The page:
FTR is a measurement of how well we are doing at delivering our services. There's an optimal way of interacting with people and the technologies and the tools that we need to deliver that service. And so we start by defining that and then we measure every time we deliver that service, how well we did against that FTR description. So usually if you do every single step, both in the workflow and the interaction design accurately and perfectly, you score a one. And if you get any little part of that wrong, you know, put your underwear on last, for example, the new score is zero. You're not doing it right The first time. We defined our FTR for everything we did in it, starting with the most impactful and the largest volume things. And then we measured how we were doing.

Same thing with the qualitative measurement NPS net promoter score. This is a scoring that many companies use today. And Nutanix actually uses this method with our customers to understand not just how well are we delivering stuff to them, but how does that make them feel? And in IT, it's not as normal to measure net promoter score with employees. But in fact, we believe that employee happiness is a big part of employee productivity. And so we started measuring that as well. And what we discovered is we had a number of services that even though we thought we were being efficient with them, we were not delivering them optimally in line with our FTR descriptions. And even when we were delivering things well, sometimes people kind of wished us dead for the way in which we were interacting with them, right? People were not happy. And so we also discovered this other truth, which IT departments understand, but it's kinda hard for us sometimes to get this, which is often times doing something precisely, perfectly correctly doesn't necessarily result in a good outcome.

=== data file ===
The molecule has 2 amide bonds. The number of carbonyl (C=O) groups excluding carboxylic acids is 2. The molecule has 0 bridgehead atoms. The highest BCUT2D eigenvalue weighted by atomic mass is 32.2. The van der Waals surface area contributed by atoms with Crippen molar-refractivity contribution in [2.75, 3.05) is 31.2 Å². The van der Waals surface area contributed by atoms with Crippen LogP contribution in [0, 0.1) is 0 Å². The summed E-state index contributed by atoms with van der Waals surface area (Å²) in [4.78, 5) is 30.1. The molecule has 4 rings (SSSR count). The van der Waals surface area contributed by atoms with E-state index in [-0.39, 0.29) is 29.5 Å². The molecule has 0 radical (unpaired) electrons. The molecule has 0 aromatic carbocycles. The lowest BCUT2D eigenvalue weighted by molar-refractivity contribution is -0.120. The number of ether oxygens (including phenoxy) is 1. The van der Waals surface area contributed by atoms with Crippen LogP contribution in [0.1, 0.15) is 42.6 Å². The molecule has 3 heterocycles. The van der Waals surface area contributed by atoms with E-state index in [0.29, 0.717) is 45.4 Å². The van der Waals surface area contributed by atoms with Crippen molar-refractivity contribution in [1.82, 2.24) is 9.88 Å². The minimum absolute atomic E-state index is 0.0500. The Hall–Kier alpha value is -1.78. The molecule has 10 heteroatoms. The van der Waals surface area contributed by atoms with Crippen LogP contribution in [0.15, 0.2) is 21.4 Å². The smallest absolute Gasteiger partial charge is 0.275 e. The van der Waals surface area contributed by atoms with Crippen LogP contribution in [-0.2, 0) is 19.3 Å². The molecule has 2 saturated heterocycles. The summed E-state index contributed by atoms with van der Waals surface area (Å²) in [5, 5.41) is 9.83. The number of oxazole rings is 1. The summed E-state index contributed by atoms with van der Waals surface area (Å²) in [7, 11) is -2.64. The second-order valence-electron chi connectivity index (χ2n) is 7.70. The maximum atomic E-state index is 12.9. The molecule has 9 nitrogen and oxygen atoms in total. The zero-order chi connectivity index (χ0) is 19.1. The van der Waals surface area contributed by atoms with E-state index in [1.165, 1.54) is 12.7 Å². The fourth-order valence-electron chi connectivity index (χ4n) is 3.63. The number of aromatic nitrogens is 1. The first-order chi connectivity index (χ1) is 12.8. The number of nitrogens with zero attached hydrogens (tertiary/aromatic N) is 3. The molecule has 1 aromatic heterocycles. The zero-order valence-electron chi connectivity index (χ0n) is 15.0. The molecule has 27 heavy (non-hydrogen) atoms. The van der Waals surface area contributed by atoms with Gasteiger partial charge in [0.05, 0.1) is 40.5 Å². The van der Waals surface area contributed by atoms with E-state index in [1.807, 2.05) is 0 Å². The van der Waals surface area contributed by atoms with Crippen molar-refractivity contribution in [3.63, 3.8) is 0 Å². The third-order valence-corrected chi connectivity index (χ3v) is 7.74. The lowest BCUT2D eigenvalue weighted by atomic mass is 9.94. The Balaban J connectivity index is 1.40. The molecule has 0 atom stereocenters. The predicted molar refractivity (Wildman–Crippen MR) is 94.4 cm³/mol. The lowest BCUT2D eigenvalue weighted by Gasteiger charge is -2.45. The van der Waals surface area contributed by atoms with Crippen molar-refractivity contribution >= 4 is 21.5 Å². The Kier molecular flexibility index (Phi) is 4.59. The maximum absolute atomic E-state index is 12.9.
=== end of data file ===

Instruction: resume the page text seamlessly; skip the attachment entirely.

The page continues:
And so many times we would do things that would check all of our boxes, but the resulting delivery was very difficult to interact with. I didn't even know that the NPS scale had negative numbers on it, but NPS scales go to negative 140. And we actually hit that number a few times as we started to measure our delivery. Very, very painful. We had some key services that we delivered where our overall scoring, our overall FTR scoring was zero. Meaning we never delivered that service correctly the first time. The good news about these things is, things that are difficult to deliver and things that are hard to interact around are wonderful candidates for machine learning and natural language processing, things that people find complex, the machine finds straightforward. And so our measured FTR went from zero to a hundred percent. The machine does the process exactly correctly every time, but way more importantly than that, of course, that's the power of automation, but way more importantly than that is our NPS went into the high 90s, from the high negative 100s, to the high 90s. Huge, huge swing in satisfaction.